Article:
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Uber is shuttering its Arizona self-driving testing operations and laying off 300 test drivers

The company will continue to operate its self-driving efforts out of San Francisco and Pittsburgh.

An Uber self-driving SUV Volvo

After one of its cars fatally crashed into a pedestrian, Uber is shuttering its self-driving testing operations in Arizona. The company announced the decision in an internal memo today, sources told Recode.

The company said it will continue to work on self-driving tech out of its advanced technology center in Pittsburgh, Penn., but will be laying off the 300 drivers who operated these semi-autonomous vehicles on public roads in Arizona.

“We’re committed to self-driving technology, and we look forward to returning to public roads in the near future,” a spokesperson said in a statement. “In the meantime, we remain focused on our top-to-bottom safety review, having brought on former NTSB Chair Christopher Hart to advise us on our overall safety culture.”

The Wall Street Journal first reported the decision.

Arizona is just one of three locations Uber was testing its self-driving vehicles before temporarily halting all public testing in March. But in the days after the fatal crash, Arizona Governor Doug Ducey stopped all testing of any Uber semi-autonomous vehicle on public roads in the state indefinitely.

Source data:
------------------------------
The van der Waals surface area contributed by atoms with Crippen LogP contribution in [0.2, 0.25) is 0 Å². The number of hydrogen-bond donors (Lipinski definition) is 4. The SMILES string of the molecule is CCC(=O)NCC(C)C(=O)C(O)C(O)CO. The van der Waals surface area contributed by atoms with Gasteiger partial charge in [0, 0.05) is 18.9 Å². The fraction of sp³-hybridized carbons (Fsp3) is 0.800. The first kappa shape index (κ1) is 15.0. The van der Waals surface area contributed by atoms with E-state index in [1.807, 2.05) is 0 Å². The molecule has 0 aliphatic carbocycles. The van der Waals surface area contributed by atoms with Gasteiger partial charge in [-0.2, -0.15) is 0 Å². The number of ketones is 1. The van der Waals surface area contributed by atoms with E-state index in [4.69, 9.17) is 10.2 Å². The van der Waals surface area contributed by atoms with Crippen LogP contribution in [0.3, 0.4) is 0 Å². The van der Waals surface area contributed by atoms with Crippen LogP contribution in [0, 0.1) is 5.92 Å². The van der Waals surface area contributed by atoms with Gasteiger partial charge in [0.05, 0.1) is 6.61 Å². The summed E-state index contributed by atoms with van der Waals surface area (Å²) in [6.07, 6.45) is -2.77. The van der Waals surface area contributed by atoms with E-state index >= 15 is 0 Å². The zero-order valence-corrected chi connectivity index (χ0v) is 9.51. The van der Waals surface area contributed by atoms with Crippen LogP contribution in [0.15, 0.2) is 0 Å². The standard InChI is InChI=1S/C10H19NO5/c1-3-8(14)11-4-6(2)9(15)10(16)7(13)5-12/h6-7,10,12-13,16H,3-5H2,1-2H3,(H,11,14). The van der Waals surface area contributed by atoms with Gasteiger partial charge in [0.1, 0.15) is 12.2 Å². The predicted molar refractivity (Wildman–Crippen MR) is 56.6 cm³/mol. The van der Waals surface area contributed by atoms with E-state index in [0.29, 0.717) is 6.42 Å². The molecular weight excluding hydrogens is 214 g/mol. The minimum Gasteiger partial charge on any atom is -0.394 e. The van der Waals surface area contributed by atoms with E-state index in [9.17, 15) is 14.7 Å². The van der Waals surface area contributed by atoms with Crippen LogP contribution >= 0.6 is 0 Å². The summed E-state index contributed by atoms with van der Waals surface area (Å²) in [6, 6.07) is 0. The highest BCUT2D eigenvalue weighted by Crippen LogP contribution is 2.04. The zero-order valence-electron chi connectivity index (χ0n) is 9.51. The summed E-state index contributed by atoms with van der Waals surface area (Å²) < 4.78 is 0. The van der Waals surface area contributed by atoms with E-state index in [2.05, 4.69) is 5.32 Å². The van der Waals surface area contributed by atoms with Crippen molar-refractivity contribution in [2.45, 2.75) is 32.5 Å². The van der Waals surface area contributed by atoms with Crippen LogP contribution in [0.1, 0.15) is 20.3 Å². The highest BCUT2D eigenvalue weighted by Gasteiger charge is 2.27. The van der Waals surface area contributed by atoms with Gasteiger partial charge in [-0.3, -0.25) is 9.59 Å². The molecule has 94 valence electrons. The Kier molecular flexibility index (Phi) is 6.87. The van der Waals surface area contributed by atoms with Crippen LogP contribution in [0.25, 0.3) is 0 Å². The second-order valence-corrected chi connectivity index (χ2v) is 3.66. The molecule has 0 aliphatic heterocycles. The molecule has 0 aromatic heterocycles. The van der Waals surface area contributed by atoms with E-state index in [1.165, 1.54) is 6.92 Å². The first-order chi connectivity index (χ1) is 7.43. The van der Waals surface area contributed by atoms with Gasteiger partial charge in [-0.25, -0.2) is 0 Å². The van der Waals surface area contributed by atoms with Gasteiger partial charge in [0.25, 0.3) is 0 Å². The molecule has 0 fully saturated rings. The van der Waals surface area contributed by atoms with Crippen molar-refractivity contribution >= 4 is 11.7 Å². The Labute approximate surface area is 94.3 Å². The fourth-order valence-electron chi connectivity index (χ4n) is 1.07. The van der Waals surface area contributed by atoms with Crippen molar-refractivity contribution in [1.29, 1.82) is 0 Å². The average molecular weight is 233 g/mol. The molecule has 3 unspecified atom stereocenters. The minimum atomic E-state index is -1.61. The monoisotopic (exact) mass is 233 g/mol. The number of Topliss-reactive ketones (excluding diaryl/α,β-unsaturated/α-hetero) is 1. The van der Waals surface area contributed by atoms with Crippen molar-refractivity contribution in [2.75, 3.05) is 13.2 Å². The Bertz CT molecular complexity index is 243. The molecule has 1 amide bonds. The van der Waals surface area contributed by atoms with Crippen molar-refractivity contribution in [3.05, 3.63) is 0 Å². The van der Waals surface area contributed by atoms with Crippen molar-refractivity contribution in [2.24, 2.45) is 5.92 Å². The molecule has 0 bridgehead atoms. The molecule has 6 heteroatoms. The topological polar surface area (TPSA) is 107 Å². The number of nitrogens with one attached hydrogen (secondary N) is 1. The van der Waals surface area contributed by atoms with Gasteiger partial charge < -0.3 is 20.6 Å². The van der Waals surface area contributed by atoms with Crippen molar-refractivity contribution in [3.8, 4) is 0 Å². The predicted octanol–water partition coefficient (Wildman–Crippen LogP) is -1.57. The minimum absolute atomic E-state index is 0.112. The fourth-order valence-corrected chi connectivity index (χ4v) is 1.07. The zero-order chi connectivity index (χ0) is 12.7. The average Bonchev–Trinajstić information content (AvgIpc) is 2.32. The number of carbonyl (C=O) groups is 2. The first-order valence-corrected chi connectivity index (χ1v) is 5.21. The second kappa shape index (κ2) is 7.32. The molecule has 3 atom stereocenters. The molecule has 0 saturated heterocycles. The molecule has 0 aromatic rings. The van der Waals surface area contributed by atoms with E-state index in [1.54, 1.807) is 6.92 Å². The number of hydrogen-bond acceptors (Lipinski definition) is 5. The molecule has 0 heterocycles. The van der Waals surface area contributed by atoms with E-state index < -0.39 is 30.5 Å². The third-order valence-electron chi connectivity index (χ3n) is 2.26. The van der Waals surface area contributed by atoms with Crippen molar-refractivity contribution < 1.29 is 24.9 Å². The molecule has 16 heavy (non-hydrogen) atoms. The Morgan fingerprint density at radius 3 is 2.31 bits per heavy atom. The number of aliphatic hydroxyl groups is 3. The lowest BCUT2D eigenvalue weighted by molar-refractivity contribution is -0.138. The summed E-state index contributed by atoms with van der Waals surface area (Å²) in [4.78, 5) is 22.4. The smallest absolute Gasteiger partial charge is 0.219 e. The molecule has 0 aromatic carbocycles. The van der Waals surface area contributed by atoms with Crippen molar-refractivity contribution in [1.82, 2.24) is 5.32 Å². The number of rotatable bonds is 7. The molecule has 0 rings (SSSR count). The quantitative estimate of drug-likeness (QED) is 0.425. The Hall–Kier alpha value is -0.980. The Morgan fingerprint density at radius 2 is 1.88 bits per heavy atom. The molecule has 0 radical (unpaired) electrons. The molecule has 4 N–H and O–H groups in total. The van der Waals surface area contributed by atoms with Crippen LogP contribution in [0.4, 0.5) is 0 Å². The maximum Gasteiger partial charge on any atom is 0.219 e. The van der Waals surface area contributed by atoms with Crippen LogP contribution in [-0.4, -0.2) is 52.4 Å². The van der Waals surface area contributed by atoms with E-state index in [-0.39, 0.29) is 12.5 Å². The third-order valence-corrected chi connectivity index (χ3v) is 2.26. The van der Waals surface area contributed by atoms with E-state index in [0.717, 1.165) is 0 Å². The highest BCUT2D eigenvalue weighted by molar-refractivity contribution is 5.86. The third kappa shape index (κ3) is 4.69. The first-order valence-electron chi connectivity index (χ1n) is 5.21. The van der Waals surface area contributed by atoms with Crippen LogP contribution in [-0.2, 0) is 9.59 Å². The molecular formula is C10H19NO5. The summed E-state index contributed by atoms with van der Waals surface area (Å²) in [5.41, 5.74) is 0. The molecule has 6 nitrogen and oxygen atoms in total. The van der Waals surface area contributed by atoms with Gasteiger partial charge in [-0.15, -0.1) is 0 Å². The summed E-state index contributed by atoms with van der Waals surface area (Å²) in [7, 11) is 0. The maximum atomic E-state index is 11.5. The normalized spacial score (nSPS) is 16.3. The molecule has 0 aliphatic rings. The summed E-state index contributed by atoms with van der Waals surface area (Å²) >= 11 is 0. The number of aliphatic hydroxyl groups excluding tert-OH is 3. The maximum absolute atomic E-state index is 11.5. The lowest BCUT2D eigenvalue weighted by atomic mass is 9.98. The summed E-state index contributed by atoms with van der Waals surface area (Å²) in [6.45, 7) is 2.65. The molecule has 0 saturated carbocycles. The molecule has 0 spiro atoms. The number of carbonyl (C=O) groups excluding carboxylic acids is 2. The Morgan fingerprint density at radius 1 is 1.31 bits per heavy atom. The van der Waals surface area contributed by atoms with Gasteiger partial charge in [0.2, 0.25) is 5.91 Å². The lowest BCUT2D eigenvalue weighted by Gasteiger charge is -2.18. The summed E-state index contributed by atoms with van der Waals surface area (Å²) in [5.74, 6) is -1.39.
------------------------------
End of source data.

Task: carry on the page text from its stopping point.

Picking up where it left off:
The ride-hail company does not expect to be able to test its semi-autonomous vehicles in Arizona in the near future and is instead focusing on San Francisco and Pittsburgh. However, the National Transportation Safety Board, which is investigating the crash, has yet to determine whether the software, the vehicle operator or the pedestrian was at fault, so Uber has still not reconvened testing on public roads in any state.

In fact, the company decided against reapplying for a self-driving testing permit in California in March for this year.

However, the company’s internal investigation preliminarily concluded that the software detected Elaine Herzberg, the 47-year-old woman who was hit by a semi-autonomous Volvo operated by Uber, as she was crossing the street but decided not to stop right away. That’s in part because the technology was adjusted to be slower to react to objects in its path that may be “false positives” — such as a plastic bag.

Here’s more on what that means for Uber’s self-driving effort.

This article originally appeared on